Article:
There’s a new organization pushing for queer-friendly healthcare in Ontario. Rainbow Health Ontario (RHO) is now running training and outreach projects out of its new headquarters at Toronto’s Sherbourne Health Centre, although it’s not expected to launch officially until fall.
“Human rights legislation and our treatment of lesbian and gay and to some degree trans people has changed a lot for the better,” says RHO executive director Anna Travers. “But people are still not very sure how to provide culturally competent care. People still encounter discrimination or, at least, heterosexist approaches in care and treatment, so we want to build knowledge and awareness.”
The provincial ministry of health has committed to funding RHO to the tune of $600,000 per year until 2010. Part of that money will pay the organization’s staff, which so far includes Travers, three coordinators and a part-time administrative assistant. They will soon be joined by a team of volunteers, and by regional representatives who will help make RHO a province-wide organization.
For the moment the ministry is RHO’s only source of funding, but Travers hopes that won’t be the case for long.
“We are working to build partnerships for funding and collaborative projects with other funders and organizations,” she says.
Over the summer RHO will recruit 14 reps around the province who will gather information from their local communities. There’ll be one representative for each of the Local Health Integration Networks (LHINS) — the community-based nonprofit organizations created by the provincial government in 2006 to determine regional health service needs.
“We want people who can function as the eyes and ears of the community, who are well connected and who have a lot of time and energy and passion for this,” says Travers. “We’ll be working very closely with them to get a picture of what’s going on in each area, to help them work with their communities and also bring local information to the new LHIN decision-making bodies.”
Part of RHO’s mandate will be to consolidate information about what programs and resources are available and make that information freely available on its website.
“We’re building a whole series of databases that will help people find different kinds of resources, print materials and articles, and things that will help people get training,” says Travers.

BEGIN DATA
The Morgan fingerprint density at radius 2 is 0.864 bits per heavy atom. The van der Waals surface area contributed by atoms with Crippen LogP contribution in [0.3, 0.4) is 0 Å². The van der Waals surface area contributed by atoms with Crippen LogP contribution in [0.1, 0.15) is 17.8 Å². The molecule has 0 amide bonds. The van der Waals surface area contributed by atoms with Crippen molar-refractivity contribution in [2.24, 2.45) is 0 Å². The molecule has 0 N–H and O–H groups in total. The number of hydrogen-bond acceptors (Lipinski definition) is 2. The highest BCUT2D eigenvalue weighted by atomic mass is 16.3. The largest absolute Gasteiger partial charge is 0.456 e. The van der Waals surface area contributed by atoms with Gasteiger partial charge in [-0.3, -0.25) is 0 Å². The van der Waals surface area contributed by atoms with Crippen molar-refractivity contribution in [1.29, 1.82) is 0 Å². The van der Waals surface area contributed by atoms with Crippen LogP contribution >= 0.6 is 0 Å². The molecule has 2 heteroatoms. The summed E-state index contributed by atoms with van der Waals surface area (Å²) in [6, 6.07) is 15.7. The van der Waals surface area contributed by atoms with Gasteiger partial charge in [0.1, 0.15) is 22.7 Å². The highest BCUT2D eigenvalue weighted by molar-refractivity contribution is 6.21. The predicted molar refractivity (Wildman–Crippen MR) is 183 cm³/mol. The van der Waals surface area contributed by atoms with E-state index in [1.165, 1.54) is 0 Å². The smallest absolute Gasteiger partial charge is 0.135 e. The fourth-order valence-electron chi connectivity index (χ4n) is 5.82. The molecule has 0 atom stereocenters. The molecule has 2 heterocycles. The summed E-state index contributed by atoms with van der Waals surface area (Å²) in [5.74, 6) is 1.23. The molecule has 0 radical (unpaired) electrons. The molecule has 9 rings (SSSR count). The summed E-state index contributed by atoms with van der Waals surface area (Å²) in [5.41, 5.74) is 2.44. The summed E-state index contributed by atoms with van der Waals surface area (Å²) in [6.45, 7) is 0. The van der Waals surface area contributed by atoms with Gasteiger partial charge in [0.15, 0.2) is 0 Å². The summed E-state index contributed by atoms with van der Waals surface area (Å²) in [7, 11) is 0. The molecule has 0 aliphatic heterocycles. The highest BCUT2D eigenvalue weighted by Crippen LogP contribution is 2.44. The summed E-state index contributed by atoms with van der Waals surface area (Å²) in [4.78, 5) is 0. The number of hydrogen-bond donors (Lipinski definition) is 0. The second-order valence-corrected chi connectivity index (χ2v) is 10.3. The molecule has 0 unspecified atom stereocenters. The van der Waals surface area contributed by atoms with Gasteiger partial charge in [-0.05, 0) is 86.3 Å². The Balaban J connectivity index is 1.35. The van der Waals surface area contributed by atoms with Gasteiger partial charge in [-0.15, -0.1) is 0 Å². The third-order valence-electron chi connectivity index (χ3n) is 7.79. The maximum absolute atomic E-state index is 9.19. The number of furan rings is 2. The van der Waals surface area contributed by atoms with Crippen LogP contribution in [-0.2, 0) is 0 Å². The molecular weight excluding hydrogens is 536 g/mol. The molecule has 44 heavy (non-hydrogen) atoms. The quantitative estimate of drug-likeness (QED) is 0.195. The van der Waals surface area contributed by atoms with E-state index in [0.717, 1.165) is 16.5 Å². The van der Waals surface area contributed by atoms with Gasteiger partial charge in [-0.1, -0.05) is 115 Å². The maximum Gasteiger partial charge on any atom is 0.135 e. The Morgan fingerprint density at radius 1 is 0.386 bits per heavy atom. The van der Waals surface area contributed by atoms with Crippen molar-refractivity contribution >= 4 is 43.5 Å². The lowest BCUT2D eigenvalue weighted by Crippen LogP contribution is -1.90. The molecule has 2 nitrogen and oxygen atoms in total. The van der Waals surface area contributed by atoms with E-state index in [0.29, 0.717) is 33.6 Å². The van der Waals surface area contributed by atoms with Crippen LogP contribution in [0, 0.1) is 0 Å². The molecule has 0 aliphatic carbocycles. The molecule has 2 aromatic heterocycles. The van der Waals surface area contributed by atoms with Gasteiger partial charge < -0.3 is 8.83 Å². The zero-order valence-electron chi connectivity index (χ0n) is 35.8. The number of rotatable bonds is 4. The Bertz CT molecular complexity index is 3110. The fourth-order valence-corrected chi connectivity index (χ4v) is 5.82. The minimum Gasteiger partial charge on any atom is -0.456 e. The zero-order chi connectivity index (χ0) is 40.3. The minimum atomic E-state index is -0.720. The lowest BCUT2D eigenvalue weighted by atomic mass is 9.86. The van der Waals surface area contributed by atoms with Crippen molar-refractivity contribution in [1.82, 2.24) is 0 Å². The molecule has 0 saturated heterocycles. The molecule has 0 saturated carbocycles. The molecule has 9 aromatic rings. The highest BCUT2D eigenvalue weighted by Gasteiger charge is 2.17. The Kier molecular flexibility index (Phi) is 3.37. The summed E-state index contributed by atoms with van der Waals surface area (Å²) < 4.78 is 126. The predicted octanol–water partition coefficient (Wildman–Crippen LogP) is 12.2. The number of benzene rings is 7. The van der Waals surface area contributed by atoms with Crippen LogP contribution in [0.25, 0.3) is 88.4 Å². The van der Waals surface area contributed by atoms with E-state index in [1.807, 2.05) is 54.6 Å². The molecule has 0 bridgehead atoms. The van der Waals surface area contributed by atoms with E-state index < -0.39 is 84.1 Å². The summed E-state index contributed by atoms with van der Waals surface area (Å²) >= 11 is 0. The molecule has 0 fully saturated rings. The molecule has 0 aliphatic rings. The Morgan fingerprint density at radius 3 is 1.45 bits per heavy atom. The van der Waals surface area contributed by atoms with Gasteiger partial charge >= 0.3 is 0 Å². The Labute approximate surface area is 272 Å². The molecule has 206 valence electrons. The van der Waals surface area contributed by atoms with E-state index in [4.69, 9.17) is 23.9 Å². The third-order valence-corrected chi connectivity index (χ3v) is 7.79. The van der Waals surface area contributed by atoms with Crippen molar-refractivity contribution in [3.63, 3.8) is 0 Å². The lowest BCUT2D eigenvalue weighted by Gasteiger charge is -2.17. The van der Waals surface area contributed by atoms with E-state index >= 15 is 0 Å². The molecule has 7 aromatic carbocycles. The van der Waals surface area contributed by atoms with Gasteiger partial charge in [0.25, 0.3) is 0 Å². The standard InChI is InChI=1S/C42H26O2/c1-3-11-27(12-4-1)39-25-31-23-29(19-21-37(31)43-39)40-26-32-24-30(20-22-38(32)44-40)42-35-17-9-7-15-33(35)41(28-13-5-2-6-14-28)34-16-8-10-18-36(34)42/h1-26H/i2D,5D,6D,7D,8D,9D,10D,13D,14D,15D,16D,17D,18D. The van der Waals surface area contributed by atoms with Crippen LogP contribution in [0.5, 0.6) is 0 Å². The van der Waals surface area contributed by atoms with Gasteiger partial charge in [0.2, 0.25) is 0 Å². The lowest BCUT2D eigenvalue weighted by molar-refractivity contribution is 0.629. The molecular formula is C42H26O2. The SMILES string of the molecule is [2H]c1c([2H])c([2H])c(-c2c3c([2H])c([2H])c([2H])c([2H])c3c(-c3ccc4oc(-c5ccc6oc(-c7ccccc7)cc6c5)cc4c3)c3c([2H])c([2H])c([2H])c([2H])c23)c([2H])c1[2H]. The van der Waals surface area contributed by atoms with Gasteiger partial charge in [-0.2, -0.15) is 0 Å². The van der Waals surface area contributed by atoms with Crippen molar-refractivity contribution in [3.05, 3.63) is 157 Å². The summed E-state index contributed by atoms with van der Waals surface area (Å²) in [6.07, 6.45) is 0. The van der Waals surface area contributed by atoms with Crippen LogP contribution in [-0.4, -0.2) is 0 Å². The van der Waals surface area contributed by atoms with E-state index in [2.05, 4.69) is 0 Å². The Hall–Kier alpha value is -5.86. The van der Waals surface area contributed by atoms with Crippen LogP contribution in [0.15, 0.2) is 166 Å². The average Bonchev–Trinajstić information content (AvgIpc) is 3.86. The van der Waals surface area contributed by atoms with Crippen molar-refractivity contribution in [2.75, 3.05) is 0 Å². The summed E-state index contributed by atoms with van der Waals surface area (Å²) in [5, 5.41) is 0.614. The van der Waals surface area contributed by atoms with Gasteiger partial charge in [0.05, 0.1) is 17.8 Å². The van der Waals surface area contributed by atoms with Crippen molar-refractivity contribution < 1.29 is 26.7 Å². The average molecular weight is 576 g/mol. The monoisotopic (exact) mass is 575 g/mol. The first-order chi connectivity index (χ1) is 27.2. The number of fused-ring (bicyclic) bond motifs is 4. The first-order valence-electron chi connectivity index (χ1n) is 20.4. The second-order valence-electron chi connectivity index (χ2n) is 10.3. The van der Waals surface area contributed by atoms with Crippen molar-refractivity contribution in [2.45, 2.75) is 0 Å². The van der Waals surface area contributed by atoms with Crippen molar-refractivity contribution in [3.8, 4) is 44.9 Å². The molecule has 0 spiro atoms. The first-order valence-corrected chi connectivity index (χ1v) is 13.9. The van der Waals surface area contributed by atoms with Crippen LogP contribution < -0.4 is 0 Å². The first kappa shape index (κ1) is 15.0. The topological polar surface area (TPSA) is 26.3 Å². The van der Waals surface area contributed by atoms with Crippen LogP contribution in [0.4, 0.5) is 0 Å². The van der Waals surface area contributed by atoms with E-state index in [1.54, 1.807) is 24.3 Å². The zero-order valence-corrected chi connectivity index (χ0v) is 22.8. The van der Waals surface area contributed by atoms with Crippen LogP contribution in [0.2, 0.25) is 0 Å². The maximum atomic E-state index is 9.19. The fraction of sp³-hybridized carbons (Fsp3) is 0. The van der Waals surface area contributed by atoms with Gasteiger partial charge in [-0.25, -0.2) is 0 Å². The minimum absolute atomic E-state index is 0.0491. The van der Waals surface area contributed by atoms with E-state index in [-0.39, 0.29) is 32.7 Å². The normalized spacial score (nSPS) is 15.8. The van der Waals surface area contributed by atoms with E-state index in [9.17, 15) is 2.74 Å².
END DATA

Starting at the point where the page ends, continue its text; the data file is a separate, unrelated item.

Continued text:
RHO will offer queer-specific training to healthcare providers and advise universities and colleges in the development of queer-friendly curriculum for medical faculties and other health-related training programs. There are also plans to hold a biannual conference to facilitate networking and information sharing.
“We ourselves often don’t know a lot about our health issues,” Travers says. “There’s not a lot of research into LGBT health issues aside from HIV and AIDS. We often don’t have the evidence we need to go to people and say, ‘These are the kind of programs we need,’ so it’s a bit of a vicious cycle and we’re trying to break that.”
Travers says RHO will cover some of the same ground as the preexisting Rainbow Health Network. “The Rainbow Health Network is basically a group of volunteers who are activists and interested in promoting better health and healthcare for LGBT people,” says Travers. “Rainbow Health Ontario has been set up by the ministry with a provincial mandate, and will have funding to carry out many more activities.”
Although RHO’s office in Toronto is already active in training and outreach projects, they have not yet set a date for an official launch.
“We’re probably aiming for the fall,” Travers says. “We want to have certain things in place, like our website. We’ll also want the minister [of health George Smitherman] to participate because he’s taken a great interest in this. And we want to have some input from people in other parts of the province so it’s not solely a Toronto thing.”